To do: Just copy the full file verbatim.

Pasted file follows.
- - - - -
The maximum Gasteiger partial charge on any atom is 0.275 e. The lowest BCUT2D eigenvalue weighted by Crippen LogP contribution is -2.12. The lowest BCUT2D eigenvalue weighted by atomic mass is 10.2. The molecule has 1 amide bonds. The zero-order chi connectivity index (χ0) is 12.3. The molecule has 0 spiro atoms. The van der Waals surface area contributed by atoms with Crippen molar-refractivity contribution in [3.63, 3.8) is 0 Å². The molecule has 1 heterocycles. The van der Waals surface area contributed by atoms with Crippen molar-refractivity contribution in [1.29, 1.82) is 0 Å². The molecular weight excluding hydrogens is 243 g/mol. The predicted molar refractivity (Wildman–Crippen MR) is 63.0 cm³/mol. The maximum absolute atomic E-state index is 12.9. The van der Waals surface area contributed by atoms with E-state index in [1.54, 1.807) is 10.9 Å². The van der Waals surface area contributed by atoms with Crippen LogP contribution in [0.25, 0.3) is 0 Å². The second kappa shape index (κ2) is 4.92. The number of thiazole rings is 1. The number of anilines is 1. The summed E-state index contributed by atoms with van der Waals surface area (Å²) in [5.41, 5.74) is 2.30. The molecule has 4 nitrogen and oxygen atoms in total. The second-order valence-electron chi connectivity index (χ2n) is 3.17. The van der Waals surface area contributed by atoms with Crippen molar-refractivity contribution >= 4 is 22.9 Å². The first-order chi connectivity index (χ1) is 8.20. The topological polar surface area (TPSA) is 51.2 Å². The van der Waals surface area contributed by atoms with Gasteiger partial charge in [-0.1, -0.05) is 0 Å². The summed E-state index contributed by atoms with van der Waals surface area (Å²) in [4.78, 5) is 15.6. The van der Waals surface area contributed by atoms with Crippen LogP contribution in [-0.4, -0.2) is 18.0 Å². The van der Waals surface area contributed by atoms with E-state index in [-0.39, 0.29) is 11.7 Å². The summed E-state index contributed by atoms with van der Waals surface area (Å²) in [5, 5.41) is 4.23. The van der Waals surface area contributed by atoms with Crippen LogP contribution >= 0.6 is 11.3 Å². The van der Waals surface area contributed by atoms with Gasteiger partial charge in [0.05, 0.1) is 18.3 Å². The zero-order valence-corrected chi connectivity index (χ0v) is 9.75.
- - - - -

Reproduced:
The maximum Gasteiger partial charge on any atom is 0.275 e. The lowest BCUT2D eigenvalue weighted by Crippen LogP contribution is -2.12. The lowest BCUT2D eigenvalue weighted by atomic mass is 10.2. The molecule has 1 amide bonds. The zero-order chi connectivity index (χ0) is 12.3. The molecule has 0 spiro atoms. The van der Waals surface area contributed by atoms with Crippen molar-refractivity contribution in [3.63, 3.8) is 0 Å². The molecule has 1 heterocycles. The van der Waals surface area contributed by atoms with Crippen molar-refractivity contribution in [1.29, 1.82) is 0 Å². The molecular weight excluding hydrogens is 243 g/mol. The predicted molar refractivity (Wildman–Crippen MR) is 63.0 cm³/mol. The maximum absolute atomic E-state index is 12.9. The van der Waals surface area contributed by atoms with E-state index in [1.54, 1.807) is 10.9 Å². The van der Waals surface area contributed by atoms with Crippen LogP contribution in [0.25, 0.3) is 0 Å². The second kappa shape index (κ2) is 4.92. The number of thiazole rings is 1. The number of anilines is 1. The summed E-state index contributed by atoms with van der Waals surface area (Å²) in [5.41, 5.74) is 2.30. The molecule has 4 nitrogen and oxygen atoms in total. The second-order valence-electron chi connectivity index (χ2n) is 3.17. The van der Waals surface area contributed by atoms with Crippen molar-refractivity contribution >= 4 is 22.9 Å². The first-order chi connectivity index (χ1) is 8.20. The topological polar surface area (TPSA) is 51.2 Å². The van der Waals surface area contributed by atoms with Gasteiger partial charge in [-0.1, -0.05) is 0 Å². The summed E-state index contributed by atoms with van der Waals surface area (Å²) in [4.78, 5) is 15.6. The van der Waals surface area contributed by atoms with Crippen LogP contribution in [-0.4, -0.2) is 18.0 Å². The van der Waals surface area contributed by atoms with E-state index in [-0.39, 0.29) is 11.7 Å². The summed E-state index contributed by atoms with van der Waals surface area (Å²) in [5, 5.41) is 4.23. The van der Waals surface area contributed by atoms with Crippen LogP contribution >= 0.6 is 11.3 Å². The van der Waals surface area contributed by atoms with Gasteiger partial charge in [0.05, 0.1) is 18.3 Å². The zero-order valence-corrected chi connectivity index (χ0v) is 9.75.